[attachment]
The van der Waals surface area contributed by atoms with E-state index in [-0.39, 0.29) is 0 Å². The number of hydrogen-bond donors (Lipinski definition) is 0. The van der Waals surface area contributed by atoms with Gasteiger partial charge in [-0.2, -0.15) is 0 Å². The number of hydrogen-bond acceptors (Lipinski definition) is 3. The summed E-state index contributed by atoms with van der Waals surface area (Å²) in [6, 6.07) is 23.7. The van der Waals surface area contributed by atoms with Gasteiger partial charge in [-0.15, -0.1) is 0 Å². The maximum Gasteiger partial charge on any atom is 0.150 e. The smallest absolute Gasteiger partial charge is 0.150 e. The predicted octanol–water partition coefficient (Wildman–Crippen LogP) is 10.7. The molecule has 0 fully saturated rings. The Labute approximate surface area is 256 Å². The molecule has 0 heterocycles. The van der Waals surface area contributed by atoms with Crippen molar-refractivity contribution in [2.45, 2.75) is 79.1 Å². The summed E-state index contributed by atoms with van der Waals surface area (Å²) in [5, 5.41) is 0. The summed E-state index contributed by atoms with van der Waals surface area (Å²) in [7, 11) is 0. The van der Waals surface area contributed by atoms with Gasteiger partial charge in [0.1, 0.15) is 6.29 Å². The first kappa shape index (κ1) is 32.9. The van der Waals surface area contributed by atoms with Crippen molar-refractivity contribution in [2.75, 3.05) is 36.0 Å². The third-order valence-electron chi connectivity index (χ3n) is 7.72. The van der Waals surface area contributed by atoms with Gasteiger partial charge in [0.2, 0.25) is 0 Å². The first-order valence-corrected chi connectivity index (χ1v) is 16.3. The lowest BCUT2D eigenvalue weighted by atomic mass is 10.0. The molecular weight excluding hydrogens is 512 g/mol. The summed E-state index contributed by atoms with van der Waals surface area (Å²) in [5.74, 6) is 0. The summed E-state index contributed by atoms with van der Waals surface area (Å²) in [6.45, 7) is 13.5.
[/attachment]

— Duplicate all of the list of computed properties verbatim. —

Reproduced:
The van der Waals surface area contributed by atoms with E-state index in [-0.39, 0.29) is 0 Å². The number of hydrogen-bond donors (Lipinski definition) is 0. The van der Waals surface area contributed by atoms with Gasteiger partial charge in [-0.2, -0.15) is 0 Å². The number of hydrogen-bond acceptors (Lipinski definition) is 3. The summed E-state index contributed by atoms with van der Waals surface area (Å²) in [6, 6.07) is 23.7. The van der Waals surface area contributed by atoms with Gasteiger partial charge in [-0.15, -0.1) is 0 Å². The maximum Gasteiger partial charge on any atom is 0.150 e. The smallest absolute Gasteiger partial charge is 0.150 e. The predicted octanol–water partition coefficient (Wildman–Crippen LogP) is 10.7. The molecule has 0 fully saturated rings. The Labute approximate surface area is 256 Å². The molecule has 0 heterocycles. The van der Waals surface area contributed by atoms with Crippen molar-refractivity contribution in [2.45, 2.75) is 79.1 Å². The summed E-state index contributed by atoms with van der Waals surface area (Å²) in [5, 5.41) is 0. The summed E-state index contributed by atoms with van der Waals surface area (Å²) in [7, 11) is 0. The van der Waals surface area contributed by atoms with Gasteiger partial charge in [0.1, 0.15) is 6.29 Å². The first kappa shape index (κ1) is 32.9. The van der Waals surface area contributed by atoms with Crippen molar-refractivity contribution in [2.75, 3.05) is 36.0 Å². The third-order valence-electron chi connectivity index (χ3n) is 7.72. The van der Waals surface area contributed by atoms with Gasteiger partial charge in [0.2, 0.25) is 0 Å². The first-order valence-corrected chi connectivity index (χ1v) is 16.3. The lowest BCUT2D eigenvalue weighted by atomic mass is 10.0. The molecular weight excluding hydrogens is 512 g/mol. The summed E-state index contributed by atoms with van der Waals surface area (Å²) in [5.74, 6) is 0. The summed E-state index contributed by atoms with van der Waals surface area (Å²) in [6.45, 7) is 13.5.